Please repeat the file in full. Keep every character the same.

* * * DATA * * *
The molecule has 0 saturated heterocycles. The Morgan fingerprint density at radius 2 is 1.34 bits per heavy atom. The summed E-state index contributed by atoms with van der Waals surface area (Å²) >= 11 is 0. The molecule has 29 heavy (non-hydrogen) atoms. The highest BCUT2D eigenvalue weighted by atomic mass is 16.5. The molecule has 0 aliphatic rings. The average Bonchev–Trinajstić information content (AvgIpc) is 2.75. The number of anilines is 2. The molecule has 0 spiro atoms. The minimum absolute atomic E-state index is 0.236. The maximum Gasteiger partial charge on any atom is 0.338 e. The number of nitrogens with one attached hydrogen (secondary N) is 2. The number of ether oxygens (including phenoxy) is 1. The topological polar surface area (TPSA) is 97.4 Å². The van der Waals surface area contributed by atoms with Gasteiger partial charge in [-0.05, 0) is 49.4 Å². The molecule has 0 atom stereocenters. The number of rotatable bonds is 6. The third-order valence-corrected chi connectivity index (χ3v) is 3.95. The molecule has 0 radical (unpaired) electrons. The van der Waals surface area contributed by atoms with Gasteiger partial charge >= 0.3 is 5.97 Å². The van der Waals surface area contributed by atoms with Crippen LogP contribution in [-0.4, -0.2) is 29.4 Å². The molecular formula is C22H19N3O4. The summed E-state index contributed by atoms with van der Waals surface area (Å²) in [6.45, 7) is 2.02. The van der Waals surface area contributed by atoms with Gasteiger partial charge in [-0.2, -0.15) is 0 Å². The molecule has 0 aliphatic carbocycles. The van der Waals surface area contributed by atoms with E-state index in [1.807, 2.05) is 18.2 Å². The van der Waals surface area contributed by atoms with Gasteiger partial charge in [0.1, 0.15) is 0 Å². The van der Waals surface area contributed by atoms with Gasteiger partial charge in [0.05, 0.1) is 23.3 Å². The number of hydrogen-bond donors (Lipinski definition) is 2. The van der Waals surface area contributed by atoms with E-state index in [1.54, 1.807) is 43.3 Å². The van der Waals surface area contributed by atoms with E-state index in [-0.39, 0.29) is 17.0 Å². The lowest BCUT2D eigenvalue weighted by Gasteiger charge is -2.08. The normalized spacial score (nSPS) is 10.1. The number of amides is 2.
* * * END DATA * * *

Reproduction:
The molecule has 0 saturated heterocycles. The Morgan fingerprint density at radius 2 is 1.34 bits per heavy atom. The summed E-state index contributed by atoms with van der Waals surface area (Å²) >= 11 is 0. The molecule has 29 heavy (non-hydrogen) atoms. The highest BCUT2D eigenvalue weighted by atomic mass is 16.5. The molecule has 0 aliphatic rings. The average Bonchev–Trinajstić information content (AvgIpc) is 2.75. The number of anilines is 2. The molecule has 0 spiro atoms. The minimum absolute atomic E-state index is 0.236. The maximum Gasteiger partial charge on any atom is 0.338 e. The number of nitrogens with one attached hydrogen (secondary N) is 2. The number of ether oxygens (including phenoxy) is 1. The topological polar surface area (TPSA) is 97.4 Å². The van der Waals surface area contributed by atoms with Gasteiger partial charge in [-0.05, 0) is 49.4 Å². The molecule has 0 atom stereocenters. The number of rotatable bonds is 6. The third-order valence-corrected chi connectivity index (χ3v) is 3.95. The molecule has 0 radical (unpaired) electrons. The van der Waals surface area contributed by atoms with Gasteiger partial charge >= 0.3 is 5.97 Å². The van der Waals surface area contributed by atoms with Crippen LogP contribution in [-0.4, -0.2) is 29.4 Å². The molecular formula is C22H19N3O4. The summed E-state index contributed by atoms with van der Waals surface area (Å²) in [6.45, 7) is 2.02. The van der Waals surface area contributed by atoms with Gasteiger partial charge in [-0.2, -0.15) is 0 Å². The molecule has 0 aliphatic carbocycles. The van der Waals surface area contributed by atoms with E-state index in [1.807, 2.05) is 18.2 Å². The van der Waals surface area contributed by atoms with Gasteiger partial charge in [0.1, 0.15) is 0 Å². The van der Waals surface area contributed by atoms with Gasteiger partial charge in [0.05, 0.1) is 23.3 Å². The number of hydrogen-bond donors (Lipinski definition) is 2. The van der Waals surface area contributed by atoms with E-state index in [1.54, 1.807) is 43.3 Å². The van der Waals surface area contributed by atoms with E-state index in [-0.39, 0.29) is 17.0 Å². The lowest BCUT2D eigenvalue weighted by Gasteiger charge is -2.08. The normalized spacial score (nSPS) is 10.1. The number of amides is 2.